NuFace is overhauling its product lineup, starting with skin care.
The brand, which has brought microcurrent facial technology to the masses, is rethinking its device-first strategy. The first prong of its efforts are two revamped conductive gels, now called the Firming + Brightening Silk Crème and the Hydrating Aqua Gel, which both double as leave-on treatments with skin care ingredients. Priced from $29 to $59 depending on size, the products are available at all of the brand’s retail and professional partners — including Sephora, Nordstrom, BlueMercury and Neiman Marcus.
The brand has confirmed projected retail sales for 2021 on track at the $150 million mark, with 20-25 percent of revenues coming from skincare. Executives didn’t comment on the figures, but noted the brand is bullish on the category. “Looking at our future in the current state of the business, this line is always driven by efficacy. Today, you have the device, but we envision a day as we launch into skin care to have a full lineup that makes up half of our revenue,” said Mike Larrain, chief executive officer of NuFace.
NuFace’s foray into skin care is centered around a proprietary compound called IonPlex, which conducts the devices’ microcurrent into the skin for optimal results. “We are so strong in listening to clients and interacting, whether it’s online or in-store, and this is really just taking client feedback,” said Tera Peterson, cofounder and chief creative officer of NuFace.
To that end, Peterson’s philosophy in developing the new gels — and its upcoming launches in the topicals — was also centered around feedback. “Microcurrent is more of a holistic approach to antiaging and is a very clean technology,” Peterson said. “So, we wanted to introduce clean, ionized skin care.”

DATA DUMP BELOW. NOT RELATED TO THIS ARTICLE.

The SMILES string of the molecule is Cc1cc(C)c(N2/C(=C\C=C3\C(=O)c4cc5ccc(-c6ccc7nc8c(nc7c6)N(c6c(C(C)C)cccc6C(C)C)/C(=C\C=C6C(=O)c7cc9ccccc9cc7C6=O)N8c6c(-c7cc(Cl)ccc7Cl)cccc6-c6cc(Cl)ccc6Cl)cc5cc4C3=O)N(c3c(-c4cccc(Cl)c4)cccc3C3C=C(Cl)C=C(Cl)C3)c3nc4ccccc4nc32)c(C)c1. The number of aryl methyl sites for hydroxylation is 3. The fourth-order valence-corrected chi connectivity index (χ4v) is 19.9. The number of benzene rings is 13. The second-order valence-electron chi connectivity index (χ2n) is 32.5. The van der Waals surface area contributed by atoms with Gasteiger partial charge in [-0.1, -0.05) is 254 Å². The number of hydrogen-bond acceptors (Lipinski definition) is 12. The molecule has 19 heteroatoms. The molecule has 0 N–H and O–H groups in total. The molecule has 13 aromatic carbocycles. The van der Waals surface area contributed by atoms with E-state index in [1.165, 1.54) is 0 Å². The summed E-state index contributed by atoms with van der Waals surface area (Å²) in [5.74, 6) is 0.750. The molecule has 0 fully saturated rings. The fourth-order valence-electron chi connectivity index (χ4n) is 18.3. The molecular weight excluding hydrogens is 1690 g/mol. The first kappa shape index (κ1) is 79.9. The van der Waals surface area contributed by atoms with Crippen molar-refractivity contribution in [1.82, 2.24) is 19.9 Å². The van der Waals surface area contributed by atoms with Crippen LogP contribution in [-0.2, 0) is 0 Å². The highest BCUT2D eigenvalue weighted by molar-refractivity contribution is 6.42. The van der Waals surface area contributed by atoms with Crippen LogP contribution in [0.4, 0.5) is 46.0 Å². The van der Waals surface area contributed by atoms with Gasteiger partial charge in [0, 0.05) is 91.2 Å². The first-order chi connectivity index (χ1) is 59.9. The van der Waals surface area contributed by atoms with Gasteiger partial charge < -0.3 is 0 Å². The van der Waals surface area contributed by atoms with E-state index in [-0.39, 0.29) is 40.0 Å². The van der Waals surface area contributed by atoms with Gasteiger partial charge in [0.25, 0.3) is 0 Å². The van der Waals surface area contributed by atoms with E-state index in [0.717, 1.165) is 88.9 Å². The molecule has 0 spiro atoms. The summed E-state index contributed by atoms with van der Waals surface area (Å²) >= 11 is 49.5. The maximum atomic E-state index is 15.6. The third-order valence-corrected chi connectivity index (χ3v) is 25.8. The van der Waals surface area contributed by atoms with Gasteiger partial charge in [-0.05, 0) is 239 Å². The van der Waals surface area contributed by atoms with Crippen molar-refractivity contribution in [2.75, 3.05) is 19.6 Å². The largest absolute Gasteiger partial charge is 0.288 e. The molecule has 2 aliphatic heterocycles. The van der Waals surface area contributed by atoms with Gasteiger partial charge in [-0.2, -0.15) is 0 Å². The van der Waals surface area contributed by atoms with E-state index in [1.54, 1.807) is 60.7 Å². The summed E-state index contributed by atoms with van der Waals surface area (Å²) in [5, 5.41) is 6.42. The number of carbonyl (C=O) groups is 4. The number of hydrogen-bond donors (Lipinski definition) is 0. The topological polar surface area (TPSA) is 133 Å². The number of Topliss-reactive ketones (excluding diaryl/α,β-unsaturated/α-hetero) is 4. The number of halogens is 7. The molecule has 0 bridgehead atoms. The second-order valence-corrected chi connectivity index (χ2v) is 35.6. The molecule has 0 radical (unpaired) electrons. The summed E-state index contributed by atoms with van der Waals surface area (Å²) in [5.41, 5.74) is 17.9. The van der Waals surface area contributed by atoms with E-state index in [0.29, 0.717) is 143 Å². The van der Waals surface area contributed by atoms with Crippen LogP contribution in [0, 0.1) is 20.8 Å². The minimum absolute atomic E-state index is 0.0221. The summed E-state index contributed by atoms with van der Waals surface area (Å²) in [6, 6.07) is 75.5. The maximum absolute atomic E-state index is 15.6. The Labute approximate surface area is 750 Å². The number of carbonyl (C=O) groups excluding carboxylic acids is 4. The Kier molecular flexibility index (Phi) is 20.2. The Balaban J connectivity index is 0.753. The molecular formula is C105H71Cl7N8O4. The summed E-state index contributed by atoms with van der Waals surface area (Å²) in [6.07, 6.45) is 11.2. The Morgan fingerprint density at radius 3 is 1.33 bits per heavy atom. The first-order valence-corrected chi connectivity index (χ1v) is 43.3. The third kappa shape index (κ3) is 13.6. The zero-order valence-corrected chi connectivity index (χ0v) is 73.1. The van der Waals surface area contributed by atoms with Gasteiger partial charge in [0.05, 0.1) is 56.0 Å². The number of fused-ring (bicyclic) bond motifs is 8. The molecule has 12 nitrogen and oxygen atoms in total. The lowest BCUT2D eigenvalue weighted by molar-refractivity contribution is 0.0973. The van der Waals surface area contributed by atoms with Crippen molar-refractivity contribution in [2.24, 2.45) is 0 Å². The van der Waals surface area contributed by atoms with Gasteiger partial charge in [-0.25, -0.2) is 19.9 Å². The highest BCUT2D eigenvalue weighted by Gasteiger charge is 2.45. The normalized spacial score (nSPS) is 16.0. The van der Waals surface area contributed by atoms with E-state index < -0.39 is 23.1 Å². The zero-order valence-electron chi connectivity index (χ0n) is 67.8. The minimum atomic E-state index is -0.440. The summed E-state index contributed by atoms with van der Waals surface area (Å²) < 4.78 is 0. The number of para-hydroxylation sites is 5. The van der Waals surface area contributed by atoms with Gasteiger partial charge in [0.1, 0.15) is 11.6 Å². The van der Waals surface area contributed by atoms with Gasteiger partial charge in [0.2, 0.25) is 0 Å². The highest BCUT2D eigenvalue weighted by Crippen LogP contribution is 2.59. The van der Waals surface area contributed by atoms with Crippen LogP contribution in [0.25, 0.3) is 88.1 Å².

To that end, NuFace is repositioning itself as a “holistic beauty company,” which Larrain said will attract new swaths of consumers. “We’re going from being this device tech company to this holistic beauty company, and as we broaden out, we’ll be launching a line of boosters, which you can think of as a line of serums. In a couple years, an ionized cleanser or exfoliant, and then all the way into retinols for a full ionized line,” he said.
“The path to purchase for devices is typically longer than going out and buying a moisturizer, as you can imagine, based on the price points,” Larrain continued. “We do think there’s an opportunity to bring a great deal more consumers into the brand. We’ve sold over 3 million devices now. There’s an opportunity for us to educate the world on microcurrent since everyone is a candidate.”
NuFace isn’t just rethinking its skin care. Its devices will relaunch by year’s end with Bluetooth capabilities for personalized treatments. “It’s this concept of technology and personalization,” Larrain said. “How can we provide really good education and guidance in a very complicated space to get your best results. That’s the vision for the brand.”
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